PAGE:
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"SonicViolence Interview & Gallery"

This past Sunday, the Bureau invited noise-rockers SonicViolence, along with video director Mike Walsh, to drop by for an interview in anticipation of their upcoming ep release. Note — the audio for the interview was not up to our usual standards, which presented some difficulties during the transcription, which you’ll see as you read further.

mercury photo bureauWelcome. Please introduce yourselves.

brandon wilsonBrandon Wilson, and I play guitar and sing.

leon mansonI’m Leon Manson, and I play guitar and use my voice.

terrence mackI’m Terrence Mack; I play keyboard and guitar.

leonAnd not with us are Edward Schotter and Donald James. Donald is our drummer, and
Ed is our bassist and sometimes synthesizer player.

mpbI read in an interview that you started the band as a duo, and that was with Ed, I believe?

leonThat was with Donald. Donald and I started the band. I was living in a house in Oklahoma City with 5 other guys. We actually went to high school [in Tulsa] together; but, I met him in Bricktown, in Oklahoma City [at acm]. We decided we were into a lot of the same stuff. It was actually Alan Orebaugh down here in Norman — he plays with Saucy Gentlemen’s Club, and he also does the Grateful Dead cover band — [he brought us together]. The 1st time Donald and I jammed together was for a class [that Alan was teaching.] We were supposed to demonstrate all that we had learned on guitar for our final. Everybody else came in and played guitar solos; but for me, it was like, I’m still not very good at guitar. The biggest thing I know how to do is I’m good at playing with other people. So Donald and I wrote a song together, and he came into the class. And they have drumkits in every room at acm, so we played [the] song. And right after we finished, Alan came up and said, Man, you need to start a band.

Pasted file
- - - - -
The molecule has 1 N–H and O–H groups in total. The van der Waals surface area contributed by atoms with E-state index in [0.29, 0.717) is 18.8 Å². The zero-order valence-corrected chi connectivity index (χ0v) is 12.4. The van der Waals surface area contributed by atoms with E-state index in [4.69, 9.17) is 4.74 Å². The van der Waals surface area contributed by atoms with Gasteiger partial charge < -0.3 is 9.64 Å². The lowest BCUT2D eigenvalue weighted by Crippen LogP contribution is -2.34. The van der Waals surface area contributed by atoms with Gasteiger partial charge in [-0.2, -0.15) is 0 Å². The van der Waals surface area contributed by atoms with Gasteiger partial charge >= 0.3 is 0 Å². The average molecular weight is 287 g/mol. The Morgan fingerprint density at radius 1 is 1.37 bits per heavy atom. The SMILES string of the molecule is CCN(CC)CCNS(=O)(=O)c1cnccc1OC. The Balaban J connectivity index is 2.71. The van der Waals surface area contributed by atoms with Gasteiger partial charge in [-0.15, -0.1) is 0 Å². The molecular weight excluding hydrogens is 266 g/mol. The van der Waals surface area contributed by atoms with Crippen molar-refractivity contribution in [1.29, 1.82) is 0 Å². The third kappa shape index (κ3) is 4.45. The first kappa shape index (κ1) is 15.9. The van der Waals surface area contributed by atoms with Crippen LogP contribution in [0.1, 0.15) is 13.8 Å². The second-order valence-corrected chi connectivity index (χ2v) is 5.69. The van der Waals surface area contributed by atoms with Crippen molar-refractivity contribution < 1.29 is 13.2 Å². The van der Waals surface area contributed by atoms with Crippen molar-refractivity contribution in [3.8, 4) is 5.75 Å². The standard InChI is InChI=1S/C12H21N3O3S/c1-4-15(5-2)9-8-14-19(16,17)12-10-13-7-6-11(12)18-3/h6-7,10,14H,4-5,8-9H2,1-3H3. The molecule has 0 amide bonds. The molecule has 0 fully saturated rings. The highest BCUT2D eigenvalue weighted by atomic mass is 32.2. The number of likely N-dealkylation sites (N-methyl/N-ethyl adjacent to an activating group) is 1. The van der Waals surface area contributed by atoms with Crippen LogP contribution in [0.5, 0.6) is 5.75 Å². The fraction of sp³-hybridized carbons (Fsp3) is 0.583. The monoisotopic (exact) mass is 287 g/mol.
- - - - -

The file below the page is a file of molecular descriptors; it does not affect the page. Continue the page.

I was playing in a different band at the time, so Donald and I got together and started jamming. We actually wrote a bunch of songs that I really liked; it was not [so] much the way SonicViolence sounds now; when I met Brandon a year later we basically scrapped everything so the people coming into [the band] could become more involved.

mpbSo, you started this band before Psychic Milk. Is that band still active?

brandonYeah; we’re still together. But we’ve all been doing individual projects and collaborations with other people. It’s just on the back burner for now. We actually have an ep recorded and ready to go. With the momentum that Justin [Hogan] has gained with Bowlsey, as well as the SonicViolence [ep about to drop], it probably wouldn’t be the best time to put it out.